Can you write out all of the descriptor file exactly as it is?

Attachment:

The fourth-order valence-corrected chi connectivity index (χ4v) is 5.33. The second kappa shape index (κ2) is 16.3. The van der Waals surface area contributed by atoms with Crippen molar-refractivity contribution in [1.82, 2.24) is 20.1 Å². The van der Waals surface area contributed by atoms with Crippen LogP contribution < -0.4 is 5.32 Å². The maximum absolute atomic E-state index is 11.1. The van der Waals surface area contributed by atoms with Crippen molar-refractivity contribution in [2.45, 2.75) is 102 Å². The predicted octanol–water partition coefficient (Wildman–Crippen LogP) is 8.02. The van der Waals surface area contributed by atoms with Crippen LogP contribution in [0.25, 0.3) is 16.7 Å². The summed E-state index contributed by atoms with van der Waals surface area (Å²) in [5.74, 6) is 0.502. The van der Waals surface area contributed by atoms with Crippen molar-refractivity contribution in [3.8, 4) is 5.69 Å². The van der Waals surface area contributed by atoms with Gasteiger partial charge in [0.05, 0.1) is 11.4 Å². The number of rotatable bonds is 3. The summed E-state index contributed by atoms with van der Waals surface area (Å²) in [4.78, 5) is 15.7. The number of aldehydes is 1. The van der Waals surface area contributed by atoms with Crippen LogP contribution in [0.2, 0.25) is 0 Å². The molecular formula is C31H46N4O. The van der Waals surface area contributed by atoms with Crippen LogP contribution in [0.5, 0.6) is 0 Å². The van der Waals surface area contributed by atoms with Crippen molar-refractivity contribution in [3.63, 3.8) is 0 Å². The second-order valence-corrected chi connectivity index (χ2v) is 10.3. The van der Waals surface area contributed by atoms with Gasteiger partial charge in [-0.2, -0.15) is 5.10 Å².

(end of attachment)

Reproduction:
The fourth-order valence-corrected chi connectivity index (χ4v) is 5.33. The second kappa shape index (κ2) is 16.3. The van der Waals surface area contributed by atoms with Crippen molar-refractivity contribution in [1.82, 2.24) is 20.1 Å². The van der Waals surface area contributed by atoms with Crippen LogP contribution < -0.4 is 5.32 Å². The maximum absolute atomic E-state index is 11.1. The van der Waals surface area contributed by atoms with Crippen molar-refractivity contribution in [2.45, 2.75) is 102 Å². The predicted octanol–water partition coefficient (Wildman–Crippen LogP) is 8.02. The van der Waals surface area contributed by atoms with Crippen LogP contribution in [0.25, 0.3) is 16.7 Å². The summed E-state index contributed by atoms with van der Waals surface area (Å²) in [5.74, 6) is 0.502. The van der Waals surface area contributed by atoms with Crippen molar-refractivity contribution in [3.8, 4) is 5.69 Å². The van der Waals surface area contributed by atoms with Gasteiger partial charge in [0.05, 0.1) is 11.4 Å². The number of rotatable bonds is 3. The summed E-state index contributed by atoms with van der Waals surface area (Å²) in [4.78, 5) is 15.7. The number of aldehydes is 1. The van der Waals surface area contributed by atoms with Crippen LogP contribution in [0.2, 0.25) is 0 Å². The molecular formula is C31H46N4O. The van der Waals surface area contributed by atoms with Crippen LogP contribution in [0.5, 0.6) is 0 Å². The van der Waals surface area contributed by atoms with Crippen molar-refractivity contribution in [3.63, 3.8) is 0 Å². The second-order valence-corrected chi connectivity index (χ2v) is 10.3. The van der Waals surface area contributed by atoms with Gasteiger partial charge in [-0.2, -0.15) is 5.10 Å².